Let’s Eat Grandma Are Wizards of an Everyday Reality

More playful than cannibalistic, Jenny Hollingworth and Rosa Walton want you to join them in the supermarket of their dreams.

Not even a few minutes into my conversation with the British experimental pop duo Let’s Eat Grandma and I have already crawled inside one of their dreams. Well, sort of. “Rosa had a dream that [white-haired Welsh musician/producer] David Wrench was a toothbrush,” Jenny Hollingworth is telling me over the phone about her musical partner-in-crime Rosa Walton’s unconscious visions. “It was quite a significant dream,” Rosa asserts. I am not totally surprised by this anecdote, considering that most of Let’s Eat Grandma’s music feels like a phantasmagoric portal to their combined creative subconscious. From the beginning, our chat about their new album I’m All Ears—the follow-up to their 2016 debut I, Gemini—is as lively and enlightening as their fantasy-indulgent music.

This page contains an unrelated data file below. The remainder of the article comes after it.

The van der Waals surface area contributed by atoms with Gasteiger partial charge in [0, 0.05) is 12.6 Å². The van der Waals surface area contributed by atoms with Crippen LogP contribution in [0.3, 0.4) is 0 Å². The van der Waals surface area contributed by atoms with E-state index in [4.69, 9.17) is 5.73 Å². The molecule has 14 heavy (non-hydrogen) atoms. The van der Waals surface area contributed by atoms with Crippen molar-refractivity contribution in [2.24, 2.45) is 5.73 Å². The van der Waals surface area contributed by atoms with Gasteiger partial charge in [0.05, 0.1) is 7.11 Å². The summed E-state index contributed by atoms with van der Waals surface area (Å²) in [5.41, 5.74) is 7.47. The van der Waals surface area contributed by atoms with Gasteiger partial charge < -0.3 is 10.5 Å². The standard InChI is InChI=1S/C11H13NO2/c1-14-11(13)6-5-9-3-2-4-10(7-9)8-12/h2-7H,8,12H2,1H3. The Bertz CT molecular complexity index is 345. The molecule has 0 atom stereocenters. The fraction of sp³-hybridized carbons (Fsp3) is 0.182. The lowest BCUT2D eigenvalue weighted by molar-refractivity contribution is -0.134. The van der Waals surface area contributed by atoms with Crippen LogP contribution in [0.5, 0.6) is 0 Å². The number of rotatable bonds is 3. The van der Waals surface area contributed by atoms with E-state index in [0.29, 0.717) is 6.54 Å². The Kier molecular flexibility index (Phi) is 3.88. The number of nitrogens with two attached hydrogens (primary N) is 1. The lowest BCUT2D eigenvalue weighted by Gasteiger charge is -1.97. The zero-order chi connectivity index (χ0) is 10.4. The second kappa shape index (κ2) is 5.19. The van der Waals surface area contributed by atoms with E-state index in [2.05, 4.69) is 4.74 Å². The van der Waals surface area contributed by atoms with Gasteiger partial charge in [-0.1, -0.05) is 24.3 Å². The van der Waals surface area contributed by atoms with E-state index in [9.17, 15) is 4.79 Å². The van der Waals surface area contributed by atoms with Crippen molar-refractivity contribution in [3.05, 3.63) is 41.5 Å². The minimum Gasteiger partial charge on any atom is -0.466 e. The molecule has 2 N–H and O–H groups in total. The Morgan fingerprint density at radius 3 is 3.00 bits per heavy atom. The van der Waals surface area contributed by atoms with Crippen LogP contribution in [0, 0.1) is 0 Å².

Over the past couple years, Walton and Hollingworth have been welcomed by a wealth of critical praise and intrigue for their witchy folk-pop. They’ve known each other since preschool, and have been making music since their early teens. Now, at the end of those teenage years—a period where time moves at the speed of a selfie-flash and lessons are accrued at every turn—I’m All Ears reveals how well they have welcomed the personal development and artistic growth that follows the release of a first album.

Before I can even fathom the impact a David Wrench toothbrush transformation will have on my brain and my own dreams later, Rosa launches into another story in which she, Jenny, and David (who served as the main producer of I’m All Ears) headed to the supermarket to stock up on food for the week they were in the studio. “We went up to the person at the front of the shop and said we’ve lost our dad, would you be able to call for him on the loudspeaker? And she sort of said, OK, what’s his name, and we said David Wrench, and she called out into the shop, ‘Can David Wrench come to the front checkout please?’ David was embarrassed.”